Abolition of s21 – Is this as worrying at it seems for landlords?

- Thu 01 Dec 2022

In June of this year the Government released its Fairer Private Rented Sector White Paper which contained a number of proposals. However the one that appears to have grabbed the headline is the proposal to abolish s21 or to use a term bandied around freely by the media, a ‘no fault eviction’ notice.

As a result of the provisions of the Housing Act 1988 landlords have been able to serve a tenant notice to vacate the property without having to stipulate a reason. This is likely to change and it is generally accepted this will be the most significant legislative revision to impact upon the Private Rental Sector (PRS) in decades.

Whilst it seems fair to say most agents and landlords would favour retention of s21, would its abolition be as damaging to landlords as it first appears? Maybe not….

For the majority of PRS landlords their priority is to secure a tenant that pays their rent and cares for the property. As such in most cases, landlords serve a s21 in order to either sell the property or to utilise it for their own occupation or that of their family. The proposals allow for this to continue but rather than securing vacant possession in these circumstances via service of a s21 notice, it would instead be achieved via service of a s8 where the Government plan to strengthen the existing grounds for possession (though the detail of this is unknown at the time of writing).

On a practical level it would seem that the greater impact of the abolition of s21 would be where it is used simply to secure vacant possession of a property in order to re-let the property in question to others. With ‘retaliatory evictions’ now unlawful, this decision might be for a number of reasons relating to the conduct of a tenant or where there have been breaches of a tenancy that are not of a level where they meet the Grounds stipulated in the s8 notice. For example a tenant subject of informal anti-social behaviour complaints from third parties or organisations; a tenant frequently late with their rent; a tenant not looking after a property and all similar or simply, where relations between a landlord or tenant have broken down for whatever reason.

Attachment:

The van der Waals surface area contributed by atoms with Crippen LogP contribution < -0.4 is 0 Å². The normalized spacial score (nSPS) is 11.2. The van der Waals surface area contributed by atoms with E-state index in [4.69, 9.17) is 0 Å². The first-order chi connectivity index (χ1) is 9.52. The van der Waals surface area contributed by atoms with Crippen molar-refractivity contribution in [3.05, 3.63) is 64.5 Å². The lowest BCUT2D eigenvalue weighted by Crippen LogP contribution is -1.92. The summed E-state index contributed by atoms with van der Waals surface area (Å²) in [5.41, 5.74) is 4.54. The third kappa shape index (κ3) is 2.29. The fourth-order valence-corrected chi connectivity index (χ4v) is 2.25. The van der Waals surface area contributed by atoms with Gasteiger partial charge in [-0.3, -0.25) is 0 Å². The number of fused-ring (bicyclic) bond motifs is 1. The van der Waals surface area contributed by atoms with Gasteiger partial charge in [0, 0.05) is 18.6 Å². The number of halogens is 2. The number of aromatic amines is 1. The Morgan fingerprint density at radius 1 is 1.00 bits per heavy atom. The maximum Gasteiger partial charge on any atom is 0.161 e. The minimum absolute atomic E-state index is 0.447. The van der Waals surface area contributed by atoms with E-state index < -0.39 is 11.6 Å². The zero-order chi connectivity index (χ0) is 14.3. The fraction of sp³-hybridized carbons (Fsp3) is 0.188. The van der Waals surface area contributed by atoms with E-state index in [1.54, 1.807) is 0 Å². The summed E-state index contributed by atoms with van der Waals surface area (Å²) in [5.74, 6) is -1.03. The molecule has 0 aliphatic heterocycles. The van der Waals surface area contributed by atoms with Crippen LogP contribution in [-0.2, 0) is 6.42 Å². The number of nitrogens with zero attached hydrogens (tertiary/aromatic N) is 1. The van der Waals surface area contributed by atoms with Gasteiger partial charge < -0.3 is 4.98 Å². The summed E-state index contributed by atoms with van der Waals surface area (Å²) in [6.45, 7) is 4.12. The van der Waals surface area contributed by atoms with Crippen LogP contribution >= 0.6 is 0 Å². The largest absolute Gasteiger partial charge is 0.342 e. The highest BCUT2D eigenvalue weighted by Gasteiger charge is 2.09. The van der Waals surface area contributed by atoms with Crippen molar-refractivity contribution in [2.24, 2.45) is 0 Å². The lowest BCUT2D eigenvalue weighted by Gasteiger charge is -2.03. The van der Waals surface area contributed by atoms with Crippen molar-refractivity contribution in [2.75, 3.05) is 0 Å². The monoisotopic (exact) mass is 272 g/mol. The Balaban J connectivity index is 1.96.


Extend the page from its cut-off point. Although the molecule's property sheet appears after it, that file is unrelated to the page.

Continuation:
So what measures can a landlord take to reduce exposure to risk? In short, choose your tenant very carefully from the outset. If comprehensive referencing of a potential tenant flags an area of concern, seriously consider withdrawing from the proposed let. By way of illustration, referencing and credit searches may flag adverse or poor credit; issues with affordability based on income; a dependence on a guarantor; property dilapidations and damages declared by a previous landlord to suggest just a few possibilities. Where currently a landlord may choose to extend benevolence and give a tenant ‘the benefit of the doubt’ on the basis the tenancy can be ended with service of a s21 if the tenancy is not conducted satisfactorily, this will no longer be an option unless any of the lawful grounds for possession are satisfied.

We continue to monitor the progress of the Renters Reform White Paper with interest and have the staff expertise to adapt to legislative changes at the appropriate time. If however you have any concerns or queries relating to the proposed changes, please do not hesitate to contact our team whom will be able to advise upon what is known at the present time.